My grandparents lived through World War II in Hawaii. They didn’t go to a Japanese internment camp, but they never talked about those years. My parents were just kids in Honolulu and Keaau, and they don’t talk about the war either. It makes me sad that so many stories and experiences may be lost – both the painful acts and the people who stood up against injustice.
So I am grateful that on January 30, Hawaii will celebrate Civil Liberties and the Constitution Day. It is both Fred Korematsu’s birthday and a day to honor people who helped preserve our civil liberties.
Act 94 is a well-written and inspiring bill because it includes short biographies of people who had an impact on Japanese-American civil liberties after World War II. Several Americans of Japanese ancestry challenged the validity and constitutionality of Executive Order 9066 and Public Law 77-503, protecting all of us.
Fred Korematsu, a Japanese-American, was living on the west coast of the United States during World War II, when he was arrested and convicted of defying government orders to report to an internment camp. He appealed and lost his case at the United States Supreme Court, which ruled his incarceration was warranted. Forty-one years later, on November 10, 1983, United States District Court Judge Marilyn Hall Patel vacated Korematsu’s conviction, an action considered pivotal in civil-rights history.
Gordon Hirabayashi, born in 1918 in Washington state to Japanese parents who had immigrated to the United States, was charged by a federal grand jury in Seattle with violation of Public Law 77-503. He appealed his case to the United States Supreme Court in the first challenge to Executive Order 9066 but lost his appeal when the Supreme Court unanimously ruled to uphold Mr. Hirabayashi’s conviction for violating the Executive Order. Forty-four years later, in September 1987, his conviction was vacated.
Min Yasui was born in October 1916 in Oregon to Japanese parents and was commissioned as a second lieutenant in the Army Infantry Reserve. Although receiving orders to report to Fort Vancouver in Portland, Mr. Yasui was told that he was unacceptable for service and was immediately ordered off the base. Mr. Yasui was turned away eight more times after offering to fulfill his service to his country. On March 28, 1942, Mr. Yasui directly challenged the constitutionality of Executive Order 9066 and was arrested. Although his case was appealed to the United States Supreme Court, the Supreme Court upheld the conviction of Mr. Yasui for violating Executive Order 9066. Forty-two years later, in 1984, the courts vacated Mr. Yasui’s conviction.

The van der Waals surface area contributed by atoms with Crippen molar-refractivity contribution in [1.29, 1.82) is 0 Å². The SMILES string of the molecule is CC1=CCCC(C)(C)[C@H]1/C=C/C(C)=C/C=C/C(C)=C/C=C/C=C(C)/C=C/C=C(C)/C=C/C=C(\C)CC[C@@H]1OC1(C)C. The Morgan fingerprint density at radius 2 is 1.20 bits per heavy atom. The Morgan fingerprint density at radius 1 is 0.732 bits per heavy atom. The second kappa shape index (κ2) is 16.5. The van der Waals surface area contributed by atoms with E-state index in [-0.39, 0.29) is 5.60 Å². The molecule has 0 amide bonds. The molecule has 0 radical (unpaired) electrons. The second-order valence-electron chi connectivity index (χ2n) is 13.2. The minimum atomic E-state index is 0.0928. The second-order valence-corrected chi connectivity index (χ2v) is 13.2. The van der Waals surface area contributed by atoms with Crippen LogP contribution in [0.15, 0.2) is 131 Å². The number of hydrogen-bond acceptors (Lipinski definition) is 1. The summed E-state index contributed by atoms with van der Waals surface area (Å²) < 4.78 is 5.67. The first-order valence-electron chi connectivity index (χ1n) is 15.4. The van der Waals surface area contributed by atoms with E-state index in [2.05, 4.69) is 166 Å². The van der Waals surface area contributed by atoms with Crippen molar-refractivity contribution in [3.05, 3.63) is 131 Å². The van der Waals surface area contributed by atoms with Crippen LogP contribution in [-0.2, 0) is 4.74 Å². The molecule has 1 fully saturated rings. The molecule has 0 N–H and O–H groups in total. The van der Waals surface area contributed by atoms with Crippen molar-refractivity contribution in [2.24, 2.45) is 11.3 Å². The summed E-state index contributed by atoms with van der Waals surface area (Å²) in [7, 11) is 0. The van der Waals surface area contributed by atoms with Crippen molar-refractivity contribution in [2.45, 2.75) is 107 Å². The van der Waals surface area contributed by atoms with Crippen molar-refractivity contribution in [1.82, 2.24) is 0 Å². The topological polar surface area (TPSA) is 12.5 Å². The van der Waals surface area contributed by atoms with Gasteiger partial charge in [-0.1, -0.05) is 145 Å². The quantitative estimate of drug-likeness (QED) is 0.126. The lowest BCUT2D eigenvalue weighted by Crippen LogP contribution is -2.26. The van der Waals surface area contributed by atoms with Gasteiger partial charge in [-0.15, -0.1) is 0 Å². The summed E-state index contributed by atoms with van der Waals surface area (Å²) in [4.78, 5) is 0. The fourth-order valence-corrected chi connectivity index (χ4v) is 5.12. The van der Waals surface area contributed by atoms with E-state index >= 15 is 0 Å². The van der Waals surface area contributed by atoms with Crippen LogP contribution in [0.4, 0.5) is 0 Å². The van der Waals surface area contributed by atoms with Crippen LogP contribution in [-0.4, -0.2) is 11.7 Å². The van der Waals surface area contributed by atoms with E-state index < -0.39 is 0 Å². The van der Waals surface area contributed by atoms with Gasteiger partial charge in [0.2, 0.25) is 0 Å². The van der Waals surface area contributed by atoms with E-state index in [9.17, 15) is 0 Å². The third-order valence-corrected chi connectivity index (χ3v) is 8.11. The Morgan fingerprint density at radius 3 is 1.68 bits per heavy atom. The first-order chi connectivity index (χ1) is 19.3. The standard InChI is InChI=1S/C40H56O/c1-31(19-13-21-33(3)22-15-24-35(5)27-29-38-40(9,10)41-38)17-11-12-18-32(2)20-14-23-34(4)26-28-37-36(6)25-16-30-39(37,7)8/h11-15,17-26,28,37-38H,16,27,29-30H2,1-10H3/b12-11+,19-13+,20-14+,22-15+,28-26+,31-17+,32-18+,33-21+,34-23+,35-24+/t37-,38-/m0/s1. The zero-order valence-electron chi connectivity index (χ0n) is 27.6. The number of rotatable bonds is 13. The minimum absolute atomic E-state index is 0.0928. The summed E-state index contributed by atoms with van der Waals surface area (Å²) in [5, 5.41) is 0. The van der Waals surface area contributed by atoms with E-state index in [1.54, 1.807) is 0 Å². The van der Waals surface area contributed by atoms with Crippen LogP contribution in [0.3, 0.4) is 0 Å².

Mitsuye Endo, a native of Sacramento, California, was the only female resister of Executive Order 9066. Ms. Endo’s case reached the United States Supreme Court and was the only internment case in which the Supreme Court ruled unanimously in favor of the plaintiff. Ms. Endo’s petition before the Supreme Court forced federal authorities to re-examine the constitutionality of Executive Order 9066 and ultimately resulted in a decision by the Supreme Court that officially re-opened the west coast of the United States for resettlement by Americans of Japanese ancestry.
If you are interested in learning more about Fred Korematsu, Patsy Mink, and children and immigration law, you may want to make time for the “Undaunted Courage and Civil Liberties” lecture on Thursday, January 30 at 5:30 pm at Aliiolani Hale, Judiciary History Center in Honolulu. Eric Yamamoto, the Fred T. Korematsu Professor of Law and Social Justice, will speak about Fred Korematsu; Hawaii Supreme Court Associate Justice Sabrina McKenna (’82) will provide insight into the life of Patsy T. Mink; and Honolulu Attorney John Egan will discuss the 2012 Deferred Action for Childhood Arrivals (DACA) policy.
For teachers and students of all grade levels, the Korematsu Institute offers a downloadable “Fred T. Korematsu: Don’t Be Afraid to Speak Up” lesson plan. For middle school and high school students, the Annenberg Classroom offers a downloadable “When National Security Trumps Individual Rights” lesson plan by Linda Weber; and a 27-minute documentary, “Korematsu and Civil Liberties.”